2. Beniczky S, Wiebe S, Jeppesen J, Tatum WO, Brazdil M, Wang Y, et al. Automated seizure detection using wearable devices: A clinical practice guideline of the International League Against Epilepsy and the International Federation of Clinical Neurophysiology. Epilepsia. 2021 Mar; 62(3):632-646. doi: 10.1016/j.clinph.2020.12.009.
    3. Lazeron RHC, Thijs RD, Arends J, Gutter T, Cluitmans P, van Dijk J, et al. Multimodal nocturnal seizure detection: Do we need to adapt algorithms for children? Epilepsia. 2022; 7(3):406–13. doi: 10.1002/epi4.12618
    4. van Westrhenen A, Lazeron RHC, van Dijk JP, Leijten FSS, Thijs RD, the Dutch TeleEpilepsy Consortium. Multimodal nocturnal seizure detection in children with epilepsy: A prospective, multicenter, long‐term, in‐home trial. Epilepsia. 2023. doi: 10.1111/epi.17654
    5. Engelgeer A, van Westrhenen A, Thijs RD, Evers SMAA. An economic evaluation of the NightWatch for children with refractory epilepsy: Insight into the cost-effectiveness and cost-utility. Seizure. 2022;101:156–61. doi: 10.1016/j.seizure.2022.08.003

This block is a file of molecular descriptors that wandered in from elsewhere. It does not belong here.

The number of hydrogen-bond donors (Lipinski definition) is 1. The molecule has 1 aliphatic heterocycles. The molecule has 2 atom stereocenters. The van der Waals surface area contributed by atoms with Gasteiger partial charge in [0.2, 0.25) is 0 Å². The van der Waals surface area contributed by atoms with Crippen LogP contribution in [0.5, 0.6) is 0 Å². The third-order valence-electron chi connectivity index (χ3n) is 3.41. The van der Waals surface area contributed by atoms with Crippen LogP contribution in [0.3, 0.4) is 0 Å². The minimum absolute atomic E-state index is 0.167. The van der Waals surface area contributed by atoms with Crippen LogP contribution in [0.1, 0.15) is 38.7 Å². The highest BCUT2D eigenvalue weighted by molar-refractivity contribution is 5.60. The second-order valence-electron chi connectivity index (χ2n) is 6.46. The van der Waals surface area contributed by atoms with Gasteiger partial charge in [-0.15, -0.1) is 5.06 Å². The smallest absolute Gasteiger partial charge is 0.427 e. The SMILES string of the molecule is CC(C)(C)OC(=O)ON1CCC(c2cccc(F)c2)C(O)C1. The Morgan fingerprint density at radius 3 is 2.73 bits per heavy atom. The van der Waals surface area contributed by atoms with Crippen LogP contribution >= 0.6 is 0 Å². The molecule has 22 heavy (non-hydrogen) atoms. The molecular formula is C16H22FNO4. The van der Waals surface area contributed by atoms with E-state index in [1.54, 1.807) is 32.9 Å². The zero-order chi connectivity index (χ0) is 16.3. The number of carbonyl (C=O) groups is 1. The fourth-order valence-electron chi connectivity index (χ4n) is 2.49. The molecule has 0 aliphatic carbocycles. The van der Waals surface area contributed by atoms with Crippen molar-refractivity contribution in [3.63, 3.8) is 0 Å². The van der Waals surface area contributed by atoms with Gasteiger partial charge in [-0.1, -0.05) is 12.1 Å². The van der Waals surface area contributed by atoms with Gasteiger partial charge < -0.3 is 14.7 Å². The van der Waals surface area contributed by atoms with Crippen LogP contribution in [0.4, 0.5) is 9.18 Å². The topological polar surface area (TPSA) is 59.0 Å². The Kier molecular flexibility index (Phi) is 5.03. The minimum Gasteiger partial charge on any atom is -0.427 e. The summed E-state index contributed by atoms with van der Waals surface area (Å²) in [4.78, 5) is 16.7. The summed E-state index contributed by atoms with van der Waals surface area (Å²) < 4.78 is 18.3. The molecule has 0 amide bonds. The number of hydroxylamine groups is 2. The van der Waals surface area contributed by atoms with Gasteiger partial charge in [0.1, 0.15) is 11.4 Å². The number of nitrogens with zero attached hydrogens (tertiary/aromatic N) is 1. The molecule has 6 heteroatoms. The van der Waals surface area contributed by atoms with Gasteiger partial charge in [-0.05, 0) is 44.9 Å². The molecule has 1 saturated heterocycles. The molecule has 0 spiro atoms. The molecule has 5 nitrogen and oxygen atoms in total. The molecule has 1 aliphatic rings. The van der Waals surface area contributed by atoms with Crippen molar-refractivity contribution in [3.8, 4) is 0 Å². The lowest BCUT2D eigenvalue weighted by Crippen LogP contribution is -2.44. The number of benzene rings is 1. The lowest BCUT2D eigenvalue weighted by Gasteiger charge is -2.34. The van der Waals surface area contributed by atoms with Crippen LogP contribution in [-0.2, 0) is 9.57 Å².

Literature list of other publications

    • Zelano, J., Beniczky, S., Ryvlin, P., Surges, R., Tomson, T., & the ILAE SUDEP Task Force. (2023). Report of the ILAE SUDEP Task Force on national recommendations and practices around the world regarding the use of wearable seizure detection devices: A global survey. Epilepsia Open.
    • Hadady L, Klivényi P, Fabó D, Beniczky S. Real-world user experience with seizure detection wearable devices in the home environment. Epilepsia. 2022;00:1–6. doi: 10.1111/epi.17189
    • van Elmpt WJC, Nijsen TME, Griep PAM, Arends JBAM. A model of heart rate changes to detect seizures in severe epilepsy. Seizure. 2006;15(6):366–75. doi: 10.1016/j.seizure.2006.03.005